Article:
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Breaking Out of the Dinner Rut: Cactus Tacos


 Guest Post from The Coupon Project

 

I always find unusual and inspiring ingredients at my Grocery Outlet. This helps me avoid the much-dreaded "dinner rut" and keeps my meals fresh and fun. Recently, I found this item on my Grocery Outlet store shelf:

 

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Hmmmm. Jarred tender cactus.

I can't say that has ever graced my dinner table and I think it was just the ticket to keeping my menu creative this week. At $1.79 for a large jar, it would hardly break the bank to give it a go! That's another thing I adore about Grocery Outlet - I get to try new ingredients, but without having to spend a small fortune!

I did a little research, and it turns out this can be a pretty versatile ingredient. You can serve it as is, use it on salads, incorporate it into Tex-Mex dishes, or toss it with beans and rice for a side dish. I decided to try it a couple different ways. But first, I was super curious about the smell and taste...

 

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Time to pop the lid!

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The smell was totally pleasant. It reminded me of a cross between jarred chilis and green beans. I was excited to give it a try! I decided to do a spin on tacos with the cactus. You could use chicken or pork, but I opted for a pound of thinly cut ribeye steak that I picked up at Grocery Outlet for $7.

 

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Here are the ingredients you'll need to complete this recipe:
  • 1 lb thin steak, such as ribeye or flank steak
  • 1 tbsp cumin
  • ground pepper
  • 1 cup prepared salsa (your choice)
  • 1 cup jarred cactus
  • cilantro, to taste
  • corn tortillas
Start by rubbing the steak with the cumin and ground pepper. Then top with the salsa. I had a verde salsa on hand, so that's what I used. Cover and allow to marinate in your refrigerator for an hour (or more!).

 

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Preheat your broiler when you're ready to assemble the tacos.


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How long you will cook the steak depends on two things: 1) the thickness, and 2) your preferred "done-ness" level. I personally have come to enjoy mine just slightly pink, so the meat remains tender. This steak was pretty thin, so I found broiling for 4 minutes on each side (8 minutes total) was perfect. I would encourage you to start with less time on the timer versus more. You can always cook a steak more (but not the other way around).


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While your steak is cooking, drain and rinse your cactus.


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I then warmed my cactus in a skillet. I didn't add any extra oil or seasoning, but I suppose you could do that if you wanted to. I wanted to enjoy the flavor on its own this time. If you are feeling creative, you might add garlic, peppers, beans, onion, or jalapenos at this point, too.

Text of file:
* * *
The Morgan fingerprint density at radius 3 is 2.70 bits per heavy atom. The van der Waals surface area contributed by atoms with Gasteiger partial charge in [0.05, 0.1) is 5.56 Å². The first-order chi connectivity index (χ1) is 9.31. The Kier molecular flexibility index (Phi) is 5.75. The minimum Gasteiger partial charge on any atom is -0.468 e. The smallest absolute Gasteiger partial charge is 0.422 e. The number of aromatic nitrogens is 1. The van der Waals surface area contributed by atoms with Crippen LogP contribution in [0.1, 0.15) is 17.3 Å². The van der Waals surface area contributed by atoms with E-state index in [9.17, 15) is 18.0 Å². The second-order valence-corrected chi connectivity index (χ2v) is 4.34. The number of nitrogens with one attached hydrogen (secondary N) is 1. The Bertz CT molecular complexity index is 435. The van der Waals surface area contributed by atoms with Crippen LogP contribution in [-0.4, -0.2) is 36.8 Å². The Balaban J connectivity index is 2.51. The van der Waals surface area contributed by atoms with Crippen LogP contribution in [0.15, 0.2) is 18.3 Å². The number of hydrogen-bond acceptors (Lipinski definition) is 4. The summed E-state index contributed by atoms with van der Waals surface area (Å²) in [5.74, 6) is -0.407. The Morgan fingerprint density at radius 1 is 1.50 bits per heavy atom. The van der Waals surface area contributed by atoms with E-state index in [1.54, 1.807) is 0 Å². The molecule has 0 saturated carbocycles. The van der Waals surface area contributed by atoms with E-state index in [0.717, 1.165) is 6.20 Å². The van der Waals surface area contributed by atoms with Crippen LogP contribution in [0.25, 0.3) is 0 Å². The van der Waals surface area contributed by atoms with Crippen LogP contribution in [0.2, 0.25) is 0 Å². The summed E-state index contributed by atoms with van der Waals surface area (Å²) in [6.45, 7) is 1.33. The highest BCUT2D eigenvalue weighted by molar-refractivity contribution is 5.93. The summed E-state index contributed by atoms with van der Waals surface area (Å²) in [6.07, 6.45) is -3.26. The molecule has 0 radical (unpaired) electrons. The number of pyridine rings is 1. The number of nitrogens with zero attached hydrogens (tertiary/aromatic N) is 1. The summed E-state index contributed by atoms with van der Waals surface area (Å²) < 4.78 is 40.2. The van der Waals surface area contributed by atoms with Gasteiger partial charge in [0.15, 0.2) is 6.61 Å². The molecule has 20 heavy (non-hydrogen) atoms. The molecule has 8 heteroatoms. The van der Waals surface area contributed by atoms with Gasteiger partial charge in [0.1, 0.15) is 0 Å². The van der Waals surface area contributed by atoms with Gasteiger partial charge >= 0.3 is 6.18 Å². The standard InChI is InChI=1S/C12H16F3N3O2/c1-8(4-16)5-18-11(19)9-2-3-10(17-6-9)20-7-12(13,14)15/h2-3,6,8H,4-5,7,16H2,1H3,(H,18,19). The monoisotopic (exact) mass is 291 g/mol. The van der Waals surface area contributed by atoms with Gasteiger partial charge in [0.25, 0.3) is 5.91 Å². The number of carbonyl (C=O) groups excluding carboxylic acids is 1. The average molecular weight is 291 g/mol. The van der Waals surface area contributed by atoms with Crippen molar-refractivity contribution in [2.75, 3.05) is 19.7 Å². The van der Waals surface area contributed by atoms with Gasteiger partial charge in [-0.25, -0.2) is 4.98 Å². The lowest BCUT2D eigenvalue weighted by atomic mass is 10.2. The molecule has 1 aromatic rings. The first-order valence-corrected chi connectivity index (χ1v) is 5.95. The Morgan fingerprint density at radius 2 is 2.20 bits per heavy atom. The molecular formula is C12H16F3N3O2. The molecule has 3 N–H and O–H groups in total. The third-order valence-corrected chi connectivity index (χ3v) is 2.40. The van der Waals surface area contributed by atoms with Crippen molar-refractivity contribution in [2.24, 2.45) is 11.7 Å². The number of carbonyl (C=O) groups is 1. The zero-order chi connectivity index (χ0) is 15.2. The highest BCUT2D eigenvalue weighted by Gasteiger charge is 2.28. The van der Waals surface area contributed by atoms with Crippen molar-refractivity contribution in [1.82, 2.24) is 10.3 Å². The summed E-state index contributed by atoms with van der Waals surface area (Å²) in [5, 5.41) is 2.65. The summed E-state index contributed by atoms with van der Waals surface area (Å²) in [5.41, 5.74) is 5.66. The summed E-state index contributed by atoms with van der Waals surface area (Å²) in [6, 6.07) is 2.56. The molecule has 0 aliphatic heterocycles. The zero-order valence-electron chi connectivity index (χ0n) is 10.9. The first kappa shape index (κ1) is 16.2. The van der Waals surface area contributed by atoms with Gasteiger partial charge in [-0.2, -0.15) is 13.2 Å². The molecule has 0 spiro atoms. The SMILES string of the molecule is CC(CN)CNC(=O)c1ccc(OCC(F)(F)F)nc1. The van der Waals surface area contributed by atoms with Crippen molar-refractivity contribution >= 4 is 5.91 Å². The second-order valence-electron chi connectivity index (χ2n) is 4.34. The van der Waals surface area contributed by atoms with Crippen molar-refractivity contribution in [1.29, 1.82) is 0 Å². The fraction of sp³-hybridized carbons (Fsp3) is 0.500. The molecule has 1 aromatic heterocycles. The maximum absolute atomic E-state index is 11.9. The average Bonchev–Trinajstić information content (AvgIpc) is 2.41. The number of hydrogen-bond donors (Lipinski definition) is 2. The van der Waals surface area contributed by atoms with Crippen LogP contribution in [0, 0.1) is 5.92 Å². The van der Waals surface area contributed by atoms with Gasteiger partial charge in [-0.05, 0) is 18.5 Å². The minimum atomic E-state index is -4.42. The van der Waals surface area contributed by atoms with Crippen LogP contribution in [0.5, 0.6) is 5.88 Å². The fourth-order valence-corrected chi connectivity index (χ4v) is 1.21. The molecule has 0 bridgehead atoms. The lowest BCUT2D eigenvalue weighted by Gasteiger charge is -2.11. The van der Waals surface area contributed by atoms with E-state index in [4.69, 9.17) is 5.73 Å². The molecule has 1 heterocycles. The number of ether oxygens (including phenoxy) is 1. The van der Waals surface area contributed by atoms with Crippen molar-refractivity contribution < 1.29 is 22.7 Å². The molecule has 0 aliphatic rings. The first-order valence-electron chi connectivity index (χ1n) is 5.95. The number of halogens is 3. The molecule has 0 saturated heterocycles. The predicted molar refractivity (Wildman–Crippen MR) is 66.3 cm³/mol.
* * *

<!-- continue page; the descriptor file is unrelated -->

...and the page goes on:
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Here is my steak resting after being broiled. I let it sit on this cutting board for about 5 minutes before cutting it in thin strips across the grain. These two things will help keep your steak nice and tender. (Just like the sliced tender cactus, right?)


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Assembling the taco is pretty easy: add some steak strips to the middle of a warmed corn tortilla and layer on the cactus. I topped with plenty of cilantro.


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This recipe was delicious! (Yes, I did manage to down BOTH of the tacos pictured above for dinner.) Except for the time spent marinating your steak, it takes relatively short time to cook and put together too.


If you feel you always make the same tacos with plain old ground beef, sour cream, and flour tortillas, try this cactus version instead! And here's a bonus idea for you:


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Quesadillas!


The next time you find yourself in a dinner rut, explore the shelves of your local Grocery Outlet store. You might just find some unusual, fun, or inspiring ingredient to get you excited about creating meals again. In case you missed them, you might want to check out the meals I've previously shared for this series:


Make sure to come back next month for another fun installment!

 

Angela Russell blogs at The Coupon Project, a site that encourages families to live well for less. She lives in Tacoma, Washington with her firefighter husband and two small kids. In her spare time, she likes to read, garden, and has recently taken up canning.

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